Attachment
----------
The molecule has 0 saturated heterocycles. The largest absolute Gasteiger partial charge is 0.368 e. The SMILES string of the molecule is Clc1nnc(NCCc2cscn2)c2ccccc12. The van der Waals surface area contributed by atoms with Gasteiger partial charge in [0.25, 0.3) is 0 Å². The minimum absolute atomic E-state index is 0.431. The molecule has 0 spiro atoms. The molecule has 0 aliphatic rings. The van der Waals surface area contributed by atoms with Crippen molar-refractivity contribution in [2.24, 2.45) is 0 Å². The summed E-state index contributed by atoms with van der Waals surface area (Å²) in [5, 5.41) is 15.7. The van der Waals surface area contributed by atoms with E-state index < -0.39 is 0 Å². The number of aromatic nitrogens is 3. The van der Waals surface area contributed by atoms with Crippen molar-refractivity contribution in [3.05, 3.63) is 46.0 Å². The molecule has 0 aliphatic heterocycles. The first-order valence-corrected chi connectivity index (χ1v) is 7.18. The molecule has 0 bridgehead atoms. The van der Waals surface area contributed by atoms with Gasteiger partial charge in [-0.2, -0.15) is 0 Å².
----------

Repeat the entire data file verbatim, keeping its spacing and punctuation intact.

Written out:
The molecule has 0 saturated heterocycles. The largest absolute Gasteiger partial charge is 0.368 e. The SMILES string of the molecule is Clc1nnc(NCCc2cscn2)c2ccccc12. The van der Waals surface area contributed by atoms with Gasteiger partial charge in [0.25, 0.3) is 0 Å². The minimum absolute atomic E-state index is 0.431. The molecule has 0 spiro atoms. The molecule has 0 aliphatic rings. The van der Waals surface area contributed by atoms with Crippen molar-refractivity contribution in [2.24, 2.45) is 0 Å². The summed E-state index contributed by atoms with van der Waals surface area (Å²) in [5, 5.41) is 15.7. The van der Waals surface area contributed by atoms with E-state index < -0.39 is 0 Å². The number of aromatic nitrogens is 3. The van der Waals surface area contributed by atoms with Crippen molar-refractivity contribution in [3.05, 3.63) is 46.0 Å². The molecule has 0 aliphatic heterocycles. The first-order valence-corrected chi connectivity index (χ1v) is 7.18. The molecule has 0 bridgehead atoms. The van der Waals surface area contributed by atoms with Gasteiger partial charge in [-0.2, -0.15) is 0 Å².